Day 6: A visit to Peter Rabbit and Beatrix Potter’s Lake District


On the way to the Lake District by train
From my childhood I have had a fascination with the stories of Peter Rabbit by artist and author Beatrix Potter. As an adult I realize how difficult it must have been for her to overcome the social mores of Victorian England to create and publish the best-selling children’s  books of all time.

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I felt it was important to go to the area that inspired and nurtured her creative genius: the Lake District in Northwestern England. The Peter Rabbit tales seem so quintessentially English – gardens, traditions, friendships, mischievousness and redemption. When I saw the movie based on her life I  felt I had found my calling – art and storytelling.

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The charming villages of Windermere and Bowness  with their rock walls and abundant foliage look like pages out of a Beatrix Potter storybook, or should I say, the storybooks look like they were inspired by the adorable villages?

Fern growing out of the crevices of a rock wall


Her lifelong love of nature and the beauty of the Lake District started when Potter was a child vacationing during summers with her family in this “fashionable” part of the country. Like the Potters, we took the train to Windermere then traveled to Bowness.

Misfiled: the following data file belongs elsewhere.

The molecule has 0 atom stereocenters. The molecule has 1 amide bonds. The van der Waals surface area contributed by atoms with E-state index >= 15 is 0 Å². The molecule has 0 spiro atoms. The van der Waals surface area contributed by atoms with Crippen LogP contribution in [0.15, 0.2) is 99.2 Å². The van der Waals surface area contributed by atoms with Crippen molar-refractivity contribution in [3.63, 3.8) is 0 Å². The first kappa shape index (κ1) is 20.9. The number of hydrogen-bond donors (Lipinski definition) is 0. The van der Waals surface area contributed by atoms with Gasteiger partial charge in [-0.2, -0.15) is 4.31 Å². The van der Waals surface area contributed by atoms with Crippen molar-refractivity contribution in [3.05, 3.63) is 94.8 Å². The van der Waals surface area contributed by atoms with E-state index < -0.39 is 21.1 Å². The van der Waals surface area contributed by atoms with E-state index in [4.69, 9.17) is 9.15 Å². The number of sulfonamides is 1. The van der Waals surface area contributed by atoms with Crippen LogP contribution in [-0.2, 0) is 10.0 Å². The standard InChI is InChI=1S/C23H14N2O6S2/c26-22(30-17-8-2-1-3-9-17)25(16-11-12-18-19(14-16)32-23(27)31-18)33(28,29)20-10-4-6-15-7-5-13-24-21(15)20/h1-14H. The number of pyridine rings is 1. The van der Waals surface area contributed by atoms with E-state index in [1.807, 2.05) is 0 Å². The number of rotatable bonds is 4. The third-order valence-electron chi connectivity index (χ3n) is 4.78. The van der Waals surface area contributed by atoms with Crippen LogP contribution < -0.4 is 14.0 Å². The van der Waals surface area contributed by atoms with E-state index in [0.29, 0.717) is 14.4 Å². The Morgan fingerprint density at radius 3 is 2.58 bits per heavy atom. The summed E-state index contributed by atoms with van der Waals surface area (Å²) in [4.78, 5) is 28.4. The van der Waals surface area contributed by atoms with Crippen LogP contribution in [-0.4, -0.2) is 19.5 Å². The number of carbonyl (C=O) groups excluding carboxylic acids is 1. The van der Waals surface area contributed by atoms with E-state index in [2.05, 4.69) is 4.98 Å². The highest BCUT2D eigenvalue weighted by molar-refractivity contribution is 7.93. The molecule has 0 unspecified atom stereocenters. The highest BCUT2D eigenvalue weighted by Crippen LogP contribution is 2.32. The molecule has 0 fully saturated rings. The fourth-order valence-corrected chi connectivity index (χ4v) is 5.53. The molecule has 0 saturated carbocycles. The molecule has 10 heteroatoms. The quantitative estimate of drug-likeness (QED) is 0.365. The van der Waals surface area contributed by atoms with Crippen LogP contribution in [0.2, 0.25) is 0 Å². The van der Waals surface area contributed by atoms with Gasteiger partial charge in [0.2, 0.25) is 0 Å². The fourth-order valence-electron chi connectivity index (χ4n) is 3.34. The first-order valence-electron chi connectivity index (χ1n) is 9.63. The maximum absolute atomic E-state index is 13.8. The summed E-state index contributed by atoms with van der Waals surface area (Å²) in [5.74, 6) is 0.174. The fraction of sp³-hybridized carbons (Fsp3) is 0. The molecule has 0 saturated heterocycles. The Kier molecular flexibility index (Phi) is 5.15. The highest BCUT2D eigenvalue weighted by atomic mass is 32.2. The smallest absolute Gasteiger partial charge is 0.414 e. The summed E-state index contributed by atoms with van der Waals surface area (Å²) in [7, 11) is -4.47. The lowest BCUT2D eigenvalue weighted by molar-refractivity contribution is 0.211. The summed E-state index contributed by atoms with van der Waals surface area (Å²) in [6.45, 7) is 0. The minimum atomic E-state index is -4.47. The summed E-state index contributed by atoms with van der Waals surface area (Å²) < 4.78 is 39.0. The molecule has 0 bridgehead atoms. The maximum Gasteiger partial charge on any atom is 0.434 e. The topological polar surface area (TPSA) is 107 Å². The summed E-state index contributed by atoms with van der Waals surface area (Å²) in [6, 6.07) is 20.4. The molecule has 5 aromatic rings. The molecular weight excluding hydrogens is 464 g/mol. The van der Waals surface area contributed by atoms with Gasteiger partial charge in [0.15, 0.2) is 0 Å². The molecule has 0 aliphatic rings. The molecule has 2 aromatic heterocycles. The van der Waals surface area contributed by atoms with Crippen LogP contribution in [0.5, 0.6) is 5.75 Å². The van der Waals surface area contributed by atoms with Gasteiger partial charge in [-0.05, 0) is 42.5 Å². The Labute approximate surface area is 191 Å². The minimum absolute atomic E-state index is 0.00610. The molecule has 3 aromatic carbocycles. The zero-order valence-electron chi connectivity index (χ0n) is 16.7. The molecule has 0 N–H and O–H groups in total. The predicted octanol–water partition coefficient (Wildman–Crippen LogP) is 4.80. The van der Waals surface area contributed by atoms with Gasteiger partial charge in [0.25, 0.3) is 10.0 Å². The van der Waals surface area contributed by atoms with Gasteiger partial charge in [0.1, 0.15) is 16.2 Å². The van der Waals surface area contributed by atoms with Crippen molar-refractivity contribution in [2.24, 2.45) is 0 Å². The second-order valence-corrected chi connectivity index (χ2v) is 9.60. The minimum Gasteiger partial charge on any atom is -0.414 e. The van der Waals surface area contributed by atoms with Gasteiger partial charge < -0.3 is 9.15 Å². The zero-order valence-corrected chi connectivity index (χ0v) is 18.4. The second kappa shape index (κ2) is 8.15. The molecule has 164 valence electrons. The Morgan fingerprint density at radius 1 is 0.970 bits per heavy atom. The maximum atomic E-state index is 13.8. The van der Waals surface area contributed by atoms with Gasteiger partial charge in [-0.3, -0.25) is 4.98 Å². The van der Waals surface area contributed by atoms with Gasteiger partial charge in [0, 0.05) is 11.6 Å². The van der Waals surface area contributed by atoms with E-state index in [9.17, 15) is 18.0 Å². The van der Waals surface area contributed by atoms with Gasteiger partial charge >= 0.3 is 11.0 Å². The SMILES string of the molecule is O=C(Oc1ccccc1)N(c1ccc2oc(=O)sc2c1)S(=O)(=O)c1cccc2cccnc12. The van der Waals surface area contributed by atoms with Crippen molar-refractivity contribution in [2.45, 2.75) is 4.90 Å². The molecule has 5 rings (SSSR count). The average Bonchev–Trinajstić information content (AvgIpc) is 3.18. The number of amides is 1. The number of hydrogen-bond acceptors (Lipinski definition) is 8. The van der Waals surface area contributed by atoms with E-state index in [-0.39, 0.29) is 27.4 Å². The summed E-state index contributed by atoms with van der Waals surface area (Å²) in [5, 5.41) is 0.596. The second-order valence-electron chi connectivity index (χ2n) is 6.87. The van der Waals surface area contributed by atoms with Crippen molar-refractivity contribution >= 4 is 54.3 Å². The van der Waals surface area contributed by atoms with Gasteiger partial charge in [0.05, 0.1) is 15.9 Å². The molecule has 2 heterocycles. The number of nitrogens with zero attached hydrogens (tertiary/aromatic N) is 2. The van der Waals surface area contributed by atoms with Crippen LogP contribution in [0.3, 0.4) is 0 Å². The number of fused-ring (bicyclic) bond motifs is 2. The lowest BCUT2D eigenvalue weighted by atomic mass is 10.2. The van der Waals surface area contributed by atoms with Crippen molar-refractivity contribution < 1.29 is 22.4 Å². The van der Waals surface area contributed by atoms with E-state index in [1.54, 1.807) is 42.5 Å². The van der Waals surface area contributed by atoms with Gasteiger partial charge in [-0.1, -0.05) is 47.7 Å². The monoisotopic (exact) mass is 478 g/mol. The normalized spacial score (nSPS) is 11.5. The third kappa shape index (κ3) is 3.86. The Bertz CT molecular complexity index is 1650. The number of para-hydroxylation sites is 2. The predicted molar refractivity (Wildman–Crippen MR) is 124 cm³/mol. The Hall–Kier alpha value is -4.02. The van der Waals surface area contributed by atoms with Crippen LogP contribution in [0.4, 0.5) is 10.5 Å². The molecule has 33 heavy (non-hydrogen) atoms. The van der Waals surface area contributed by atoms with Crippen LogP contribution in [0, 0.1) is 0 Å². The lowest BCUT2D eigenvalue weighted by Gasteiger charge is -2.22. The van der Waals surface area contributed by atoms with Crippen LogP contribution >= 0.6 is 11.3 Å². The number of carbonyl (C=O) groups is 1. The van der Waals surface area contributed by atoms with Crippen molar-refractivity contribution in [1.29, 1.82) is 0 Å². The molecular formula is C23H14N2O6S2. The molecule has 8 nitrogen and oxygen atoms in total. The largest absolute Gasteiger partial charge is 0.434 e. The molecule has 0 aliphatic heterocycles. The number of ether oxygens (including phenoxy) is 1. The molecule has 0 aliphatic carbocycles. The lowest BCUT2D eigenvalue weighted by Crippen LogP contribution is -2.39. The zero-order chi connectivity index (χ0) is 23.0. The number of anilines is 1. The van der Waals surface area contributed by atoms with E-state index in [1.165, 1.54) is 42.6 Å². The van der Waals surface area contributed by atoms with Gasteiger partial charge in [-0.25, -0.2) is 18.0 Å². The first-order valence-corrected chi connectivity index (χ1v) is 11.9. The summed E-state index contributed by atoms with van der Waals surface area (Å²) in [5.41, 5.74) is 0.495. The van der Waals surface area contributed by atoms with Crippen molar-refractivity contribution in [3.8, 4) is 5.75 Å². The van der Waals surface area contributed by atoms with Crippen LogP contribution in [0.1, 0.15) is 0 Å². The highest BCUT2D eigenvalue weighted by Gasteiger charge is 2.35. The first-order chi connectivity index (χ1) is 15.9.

Beatrix Potter ‘s farm was across the lake.

She began her stories while writing letters to her favorite nanny’s children. Her books and illustrations became wildly popular.

As you can imagine there are a number of stores that sell Peter Rabbit merchandise. I believe Santa will be bringing me a Peter Rabbit calendar and tin filled with colored pencils.


We had the most charming picnic of local cheeses, breads, fruit and greens imaginable at, of all places, the train station. There’s a little grocery store/cafe called Booths that sells locally produced artisan foods. If heaven has a market, I hope it looks like this one. Imagine radish sprouts grown in sawdust and placed in folded paper cartons. I loved how everything was so handmade.

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American stores often try to recreate the charm of a village market, but this was the real deal. It seems that Euro markets are more concerned with quality than quantity and the ingredients and products they make are, well, inspirational. Take note American retailers.

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Re-energized, it was time to catch the evening train to Edinburgh.


There is a severe shortage of drinking fountains in Europe – imagine Tim’s delight when he found these in a market! Be sure to carry water or be on the lookout for water to purchase.